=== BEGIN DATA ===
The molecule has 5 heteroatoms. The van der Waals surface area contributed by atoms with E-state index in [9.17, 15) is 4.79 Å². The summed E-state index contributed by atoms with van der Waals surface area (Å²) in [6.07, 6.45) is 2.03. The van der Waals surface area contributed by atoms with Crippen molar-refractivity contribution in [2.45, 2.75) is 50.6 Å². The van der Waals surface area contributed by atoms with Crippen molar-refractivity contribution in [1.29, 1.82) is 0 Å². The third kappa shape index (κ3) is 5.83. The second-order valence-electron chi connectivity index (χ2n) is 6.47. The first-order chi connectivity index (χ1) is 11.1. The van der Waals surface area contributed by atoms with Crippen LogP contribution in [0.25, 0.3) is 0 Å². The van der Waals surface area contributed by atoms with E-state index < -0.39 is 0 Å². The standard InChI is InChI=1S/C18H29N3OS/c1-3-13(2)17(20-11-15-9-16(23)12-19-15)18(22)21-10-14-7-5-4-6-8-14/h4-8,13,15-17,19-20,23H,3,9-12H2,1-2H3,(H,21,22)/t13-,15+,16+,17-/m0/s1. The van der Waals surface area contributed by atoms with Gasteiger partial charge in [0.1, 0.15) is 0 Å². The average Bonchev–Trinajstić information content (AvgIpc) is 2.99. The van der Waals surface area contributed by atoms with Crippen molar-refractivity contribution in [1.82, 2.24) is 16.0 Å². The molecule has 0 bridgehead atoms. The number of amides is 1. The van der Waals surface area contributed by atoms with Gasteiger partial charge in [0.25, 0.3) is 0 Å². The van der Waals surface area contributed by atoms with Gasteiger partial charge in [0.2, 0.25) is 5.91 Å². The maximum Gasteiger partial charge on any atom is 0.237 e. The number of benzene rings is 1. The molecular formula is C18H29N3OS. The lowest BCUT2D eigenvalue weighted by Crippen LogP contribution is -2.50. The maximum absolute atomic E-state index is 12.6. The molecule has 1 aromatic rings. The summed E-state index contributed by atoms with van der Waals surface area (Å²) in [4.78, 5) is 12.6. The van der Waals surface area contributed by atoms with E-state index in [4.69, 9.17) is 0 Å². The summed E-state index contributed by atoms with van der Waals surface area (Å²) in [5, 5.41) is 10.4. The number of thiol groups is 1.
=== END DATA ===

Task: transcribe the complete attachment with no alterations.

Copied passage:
The molecule has 5 heteroatoms. The van der Waals surface area contributed by atoms with E-state index in [9.17, 15) is 4.79 Å². The summed E-state index contributed by atoms with van der Waals surface area (Å²) in [6.07, 6.45) is 2.03. The van der Waals surface area contributed by atoms with Crippen molar-refractivity contribution in [2.45, 2.75) is 50.6 Å². The van der Waals surface area contributed by atoms with Crippen molar-refractivity contribution in [1.29, 1.82) is 0 Å². The third kappa shape index (κ3) is 5.83. The second-order valence-electron chi connectivity index (χ2n) is 6.47. The first-order chi connectivity index (χ1) is 11.1. The van der Waals surface area contributed by atoms with Crippen LogP contribution in [0.25, 0.3) is 0 Å². The van der Waals surface area contributed by atoms with E-state index < -0.39 is 0 Å². The standard InChI is InChI=1S/C18H29N3OS/c1-3-13(2)17(20-11-15-9-16(23)12-19-15)18(22)21-10-14-7-5-4-6-8-14/h4-8,13,15-17,19-20,23H,3,9-12H2,1-2H3,(H,21,22)/t13-,15+,16+,17-/m0/s1. The van der Waals surface area contributed by atoms with Gasteiger partial charge in [0.1, 0.15) is 0 Å². The average Bonchev–Trinajstić information content (AvgIpc) is 2.99. The van der Waals surface area contributed by atoms with Crippen molar-refractivity contribution in [1.82, 2.24) is 16.0 Å². The molecule has 0 bridgehead atoms. The number of amides is 1. The van der Waals surface area contributed by atoms with Gasteiger partial charge in [0.25, 0.3) is 0 Å². The van der Waals surface area contributed by atoms with Gasteiger partial charge in [0.2, 0.25) is 5.91 Å². The maximum Gasteiger partial charge on any atom is 0.237 e. The number of benzene rings is 1. The molecular formula is C18H29N3OS. The lowest BCUT2D eigenvalue weighted by Crippen LogP contribution is -2.50. The maximum absolute atomic E-state index is 12.6. The molecule has 1 aromatic rings. The summed E-state index contributed by atoms with van der Waals surface area (Å²) in [4.78, 5) is 12.6. The van der Waals surface area contributed by atoms with E-state index in [4.69, 9.17) is 0 Å². The summed E-state index contributed by atoms with van der Waals surface area (Å²) in [5, 5.41) is 10.4. The number of thiol groups is 1.